This is a site where you can explore the history, science, and consequences of the atomic bomb. It is also very easy to navigate with tabs — Science, History, Library, Media, and Almanac.
Science — Here is where you learn the science behind the atomic bomb. From how the nuclear reaction is made to the after effects caused by the reaction. There is even a nifty section called “Example Scenarios”, where you can read “what if” scenarios on major cities.
History — “A comprehensive section chronicling the discovery of nuclear fission, the race for the atomic bomb, the development of the hydrogen bomb and the ensuing Cold War and beyond.” Their explanation really said it very accurately so I quoted their site. This section is divided into four categories: The Manhattan Project, The First Pile, Trinity Site, and Manhattan Project Signature Facilities. This is a quote I found in this section: “The discovery of how to release nuclear energy was arguably the most important human discovery since fire—reason enough to preserve its remarkable history.” (Pulitzer-prize winner Richard Rhodes)
Library — Here you will find a load of information, from timelines to treaties, historical documents to biographies, and even a teacher’s guide. There’s a lot to explore so take your time in this section.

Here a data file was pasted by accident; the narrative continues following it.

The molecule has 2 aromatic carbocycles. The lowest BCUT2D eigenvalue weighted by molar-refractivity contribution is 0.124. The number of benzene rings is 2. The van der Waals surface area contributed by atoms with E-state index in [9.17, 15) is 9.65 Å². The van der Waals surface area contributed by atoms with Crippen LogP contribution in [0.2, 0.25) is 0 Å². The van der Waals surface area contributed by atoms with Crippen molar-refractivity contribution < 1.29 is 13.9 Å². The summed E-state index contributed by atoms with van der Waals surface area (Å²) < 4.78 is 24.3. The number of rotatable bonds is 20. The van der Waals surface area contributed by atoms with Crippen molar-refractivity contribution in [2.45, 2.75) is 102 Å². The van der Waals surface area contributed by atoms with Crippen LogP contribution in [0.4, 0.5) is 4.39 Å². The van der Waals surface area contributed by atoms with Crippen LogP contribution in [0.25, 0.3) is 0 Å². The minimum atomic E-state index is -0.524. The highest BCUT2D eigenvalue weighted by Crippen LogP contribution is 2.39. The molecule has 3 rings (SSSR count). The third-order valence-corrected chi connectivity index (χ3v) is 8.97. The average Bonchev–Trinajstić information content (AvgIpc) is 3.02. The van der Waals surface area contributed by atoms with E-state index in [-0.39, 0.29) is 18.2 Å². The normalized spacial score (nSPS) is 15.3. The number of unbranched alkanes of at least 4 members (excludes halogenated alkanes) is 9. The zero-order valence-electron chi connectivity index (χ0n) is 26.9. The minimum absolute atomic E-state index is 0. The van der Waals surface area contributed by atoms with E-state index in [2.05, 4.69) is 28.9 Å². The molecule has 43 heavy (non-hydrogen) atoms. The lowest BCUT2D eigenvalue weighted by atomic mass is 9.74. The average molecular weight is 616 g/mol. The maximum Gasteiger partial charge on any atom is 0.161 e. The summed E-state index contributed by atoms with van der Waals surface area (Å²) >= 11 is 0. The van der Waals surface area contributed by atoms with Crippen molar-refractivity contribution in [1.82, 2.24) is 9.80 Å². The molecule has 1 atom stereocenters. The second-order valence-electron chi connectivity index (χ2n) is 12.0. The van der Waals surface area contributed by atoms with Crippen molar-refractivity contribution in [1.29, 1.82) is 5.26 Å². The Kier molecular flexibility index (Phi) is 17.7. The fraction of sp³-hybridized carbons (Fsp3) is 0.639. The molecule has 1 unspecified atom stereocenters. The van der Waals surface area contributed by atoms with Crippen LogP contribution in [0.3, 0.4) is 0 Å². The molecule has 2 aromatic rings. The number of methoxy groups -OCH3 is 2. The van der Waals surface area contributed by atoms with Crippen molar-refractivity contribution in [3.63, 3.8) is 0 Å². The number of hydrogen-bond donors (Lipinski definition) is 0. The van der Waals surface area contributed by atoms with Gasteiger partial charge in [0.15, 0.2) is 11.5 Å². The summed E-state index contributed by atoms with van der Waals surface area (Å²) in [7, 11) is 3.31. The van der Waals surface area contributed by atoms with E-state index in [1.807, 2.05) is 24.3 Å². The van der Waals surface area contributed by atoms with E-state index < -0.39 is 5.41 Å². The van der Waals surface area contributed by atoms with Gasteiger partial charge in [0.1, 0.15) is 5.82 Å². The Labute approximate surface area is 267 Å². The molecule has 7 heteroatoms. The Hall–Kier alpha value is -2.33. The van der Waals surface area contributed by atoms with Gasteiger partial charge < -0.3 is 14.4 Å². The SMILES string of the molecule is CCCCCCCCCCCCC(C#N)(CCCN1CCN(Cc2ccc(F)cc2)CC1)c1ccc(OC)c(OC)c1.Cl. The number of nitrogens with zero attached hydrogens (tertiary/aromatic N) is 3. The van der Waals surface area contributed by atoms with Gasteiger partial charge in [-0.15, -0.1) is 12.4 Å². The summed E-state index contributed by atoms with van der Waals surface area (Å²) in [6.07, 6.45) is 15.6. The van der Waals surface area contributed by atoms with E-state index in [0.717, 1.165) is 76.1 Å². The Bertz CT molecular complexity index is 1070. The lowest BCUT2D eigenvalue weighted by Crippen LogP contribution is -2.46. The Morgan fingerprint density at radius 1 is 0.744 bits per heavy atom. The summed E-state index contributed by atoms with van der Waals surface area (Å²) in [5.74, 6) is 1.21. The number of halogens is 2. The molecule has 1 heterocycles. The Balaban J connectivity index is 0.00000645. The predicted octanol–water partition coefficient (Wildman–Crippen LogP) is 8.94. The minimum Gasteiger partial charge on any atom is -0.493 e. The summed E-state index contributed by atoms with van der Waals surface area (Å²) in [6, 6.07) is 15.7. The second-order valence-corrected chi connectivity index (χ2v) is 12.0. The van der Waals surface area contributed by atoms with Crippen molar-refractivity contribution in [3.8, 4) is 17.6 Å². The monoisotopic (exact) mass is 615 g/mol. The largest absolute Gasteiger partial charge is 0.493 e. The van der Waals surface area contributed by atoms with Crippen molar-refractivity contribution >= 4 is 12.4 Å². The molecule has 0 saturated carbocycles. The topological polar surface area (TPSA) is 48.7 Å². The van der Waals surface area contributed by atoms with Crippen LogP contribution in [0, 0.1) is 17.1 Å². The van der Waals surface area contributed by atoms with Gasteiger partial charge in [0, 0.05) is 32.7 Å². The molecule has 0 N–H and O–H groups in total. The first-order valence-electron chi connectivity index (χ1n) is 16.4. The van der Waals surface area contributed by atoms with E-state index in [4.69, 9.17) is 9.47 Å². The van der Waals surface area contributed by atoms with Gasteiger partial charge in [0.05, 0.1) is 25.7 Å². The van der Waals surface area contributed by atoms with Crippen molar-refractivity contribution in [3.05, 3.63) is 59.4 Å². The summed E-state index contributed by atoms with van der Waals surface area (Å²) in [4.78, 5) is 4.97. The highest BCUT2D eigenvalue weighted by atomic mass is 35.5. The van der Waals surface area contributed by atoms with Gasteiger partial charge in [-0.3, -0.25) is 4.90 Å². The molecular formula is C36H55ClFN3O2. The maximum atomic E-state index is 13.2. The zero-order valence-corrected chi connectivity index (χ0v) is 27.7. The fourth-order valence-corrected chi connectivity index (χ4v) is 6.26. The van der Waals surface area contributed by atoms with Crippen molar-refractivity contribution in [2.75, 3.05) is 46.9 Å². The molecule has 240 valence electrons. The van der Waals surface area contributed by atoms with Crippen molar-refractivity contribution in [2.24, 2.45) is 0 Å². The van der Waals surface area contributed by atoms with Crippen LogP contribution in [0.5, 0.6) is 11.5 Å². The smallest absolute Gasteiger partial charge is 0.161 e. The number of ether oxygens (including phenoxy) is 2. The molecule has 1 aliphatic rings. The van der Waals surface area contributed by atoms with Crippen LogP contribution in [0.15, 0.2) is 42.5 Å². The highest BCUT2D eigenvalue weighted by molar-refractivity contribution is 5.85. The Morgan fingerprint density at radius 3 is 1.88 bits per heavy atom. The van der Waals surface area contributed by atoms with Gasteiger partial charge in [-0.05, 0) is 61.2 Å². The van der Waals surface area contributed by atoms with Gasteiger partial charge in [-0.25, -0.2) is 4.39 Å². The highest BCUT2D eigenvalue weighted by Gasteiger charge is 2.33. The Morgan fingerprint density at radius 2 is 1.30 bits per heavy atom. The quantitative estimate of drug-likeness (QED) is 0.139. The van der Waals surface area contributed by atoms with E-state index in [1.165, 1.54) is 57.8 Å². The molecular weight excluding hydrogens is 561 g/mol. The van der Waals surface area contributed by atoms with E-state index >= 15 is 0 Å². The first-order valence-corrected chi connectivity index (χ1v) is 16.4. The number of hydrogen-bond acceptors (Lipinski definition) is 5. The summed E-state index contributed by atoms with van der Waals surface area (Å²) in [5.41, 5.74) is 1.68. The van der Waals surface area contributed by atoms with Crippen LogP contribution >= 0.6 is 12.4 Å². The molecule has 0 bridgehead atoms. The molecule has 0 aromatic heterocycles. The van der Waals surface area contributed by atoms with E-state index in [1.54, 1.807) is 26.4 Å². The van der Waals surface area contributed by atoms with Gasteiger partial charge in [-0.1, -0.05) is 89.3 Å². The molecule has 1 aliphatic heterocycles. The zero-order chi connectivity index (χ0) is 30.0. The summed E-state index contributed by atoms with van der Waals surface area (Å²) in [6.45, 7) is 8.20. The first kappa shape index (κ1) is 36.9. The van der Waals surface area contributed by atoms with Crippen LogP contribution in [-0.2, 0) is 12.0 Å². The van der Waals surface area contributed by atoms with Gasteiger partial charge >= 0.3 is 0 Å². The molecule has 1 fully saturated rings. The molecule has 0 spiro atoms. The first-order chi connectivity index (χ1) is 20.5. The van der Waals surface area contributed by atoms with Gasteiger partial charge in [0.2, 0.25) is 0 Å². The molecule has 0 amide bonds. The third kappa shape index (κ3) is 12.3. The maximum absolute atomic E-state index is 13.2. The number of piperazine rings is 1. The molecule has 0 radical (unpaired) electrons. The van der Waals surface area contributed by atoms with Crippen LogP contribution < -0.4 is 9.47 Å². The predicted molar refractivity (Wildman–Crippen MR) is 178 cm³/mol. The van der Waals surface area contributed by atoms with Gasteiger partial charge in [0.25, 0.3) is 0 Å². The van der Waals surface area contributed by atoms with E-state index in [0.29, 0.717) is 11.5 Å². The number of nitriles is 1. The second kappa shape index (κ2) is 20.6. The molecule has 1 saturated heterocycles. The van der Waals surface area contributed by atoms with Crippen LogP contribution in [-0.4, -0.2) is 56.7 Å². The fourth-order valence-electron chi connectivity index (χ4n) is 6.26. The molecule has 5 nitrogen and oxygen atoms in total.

Media — I loved this section! Here you will find photographs, video, and maps relating to the first atomic bombs. I loved some of the animations and interactive models the most.
Almanac — “Explore our nuclear world with an extensive collection of data and interactive maps about nuclear stockpiles, facilities, and forces.” This is where you can get data about Nuclear Facilities, Nuclear Stockpiles, Nuclear Forces, Nuclear Test Sites, Broken Arrows, Nuclear Accidents, and Nuclear Smuggling Incidents.
You can also check out on the home page “This Month in Atomic History”. For instance, today in 1938 “Hahn and Strassmann (later Meiter and Frisch) conclude that the identification of barium implies that the uranium nucleus has been fissioned by neutrons.”
Put on your dark sunglasses and head on over.